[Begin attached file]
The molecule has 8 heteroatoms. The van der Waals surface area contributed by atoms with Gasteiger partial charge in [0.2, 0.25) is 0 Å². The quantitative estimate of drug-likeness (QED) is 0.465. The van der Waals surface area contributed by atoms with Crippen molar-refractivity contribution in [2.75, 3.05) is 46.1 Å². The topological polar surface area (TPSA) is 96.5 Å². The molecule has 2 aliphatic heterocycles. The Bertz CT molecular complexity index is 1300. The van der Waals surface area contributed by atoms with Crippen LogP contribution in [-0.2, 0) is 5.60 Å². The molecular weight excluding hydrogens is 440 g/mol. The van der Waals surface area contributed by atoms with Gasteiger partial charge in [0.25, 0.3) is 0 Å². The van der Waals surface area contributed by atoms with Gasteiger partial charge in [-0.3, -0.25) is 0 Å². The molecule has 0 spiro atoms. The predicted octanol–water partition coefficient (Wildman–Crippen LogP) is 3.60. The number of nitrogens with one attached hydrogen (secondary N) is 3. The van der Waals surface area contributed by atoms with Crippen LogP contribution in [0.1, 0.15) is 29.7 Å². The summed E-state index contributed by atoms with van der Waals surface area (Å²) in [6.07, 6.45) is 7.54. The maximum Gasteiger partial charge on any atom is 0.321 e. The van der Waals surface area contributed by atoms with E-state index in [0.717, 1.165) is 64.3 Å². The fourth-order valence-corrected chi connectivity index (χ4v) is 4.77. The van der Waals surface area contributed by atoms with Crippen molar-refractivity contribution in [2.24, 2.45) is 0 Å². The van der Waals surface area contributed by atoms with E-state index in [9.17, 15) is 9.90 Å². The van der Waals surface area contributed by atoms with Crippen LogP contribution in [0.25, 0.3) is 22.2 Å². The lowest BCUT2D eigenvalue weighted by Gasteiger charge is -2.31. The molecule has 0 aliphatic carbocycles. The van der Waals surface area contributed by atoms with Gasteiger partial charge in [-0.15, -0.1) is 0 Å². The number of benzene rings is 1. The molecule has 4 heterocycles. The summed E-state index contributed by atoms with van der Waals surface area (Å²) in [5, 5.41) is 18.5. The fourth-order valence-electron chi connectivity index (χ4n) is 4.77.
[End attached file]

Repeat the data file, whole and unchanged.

The molecule has 8 heteroatoms. The van der Waals surface area contributed by atoms with Gasteiger partial charge in [0.2, 0.25) is 0 Å². The quantitative estimate of drug-likeness (QED) is 0.465. The van der Waals surface area contributed by atoms with Crippen molar-refractivity contribution in [2.75, 3.05) is 46.1 Å². The topological polar surface area (TPSA) is 96.5 Å². The molecule has 2 aliphatic heterocycles. The Bertz CT molecular complexity index is 1300. The van der Waals surface area contributed by atoms with Crippen LogP contribution in [-0.2, 0) is 5.60 Å². The molecular weight excluding hydrogens is 440 g/mol. The van der Waals surface area contributed by atoms with Gasteiger partial charge in [0.25, 0.3) is 0 Å². The van der Waals surface area contributed by atoms with Gasteiger partial charge in [-0.3, -0.25) is 0 Å². The molecule has 0 spiro atoms. The predicted octanol–water partition coefficient (Wildman–Crippen LogP) is 3.60. The number of nitrogens with one attached hydrogen (secondary N) is 3. The van der Waals surface area contributed by atoms with Crippen LogP contribution in [0.1, 0.15) is 29.7 Å². The summed E-state index contributed by atoms with van der Waals surface area (Å²) in [6.07, 6.45) is 7.54. The maximum Gasteiger partial charge on any atom is 0.321 e. The van der Waals surface area contributed by atoms with E-state index in [0.717, 1.165) is 64.3 Å². The fourth-order valence-corrected chi connectivity index (χ4v) is 4.77. The van der Waals surface area contributed by atoms with Crippen molar-refractivity contribution in [2.24, 2.45) is 0 Å². The van der Waals surface area contributed by atoms with E-state index in [9.17, 15) is 9.90 Å². The van der Waals surface area contributed by atoms with Crippen LogP contribution in [0.25, 0.3) is 22.2 Å². The lowest BCUT2D eigenvalue weighted by Gasteiger charge is -2.31. The molecule has 0 aliphatic carbocycles. The van der Waals surface area contributed by atoms with Gasteiger partial charge in [-0.15, -0.1) is 0 Å². The number of benzene rings is 1. The molecule has 4 heterocycles. The summed E-state index contributed by atoms with van der Waals surface area (Å²) in [5, 5.41) is 18.5. The fourth-order valence-electron chi connectivity index (χ4n) is 4.77.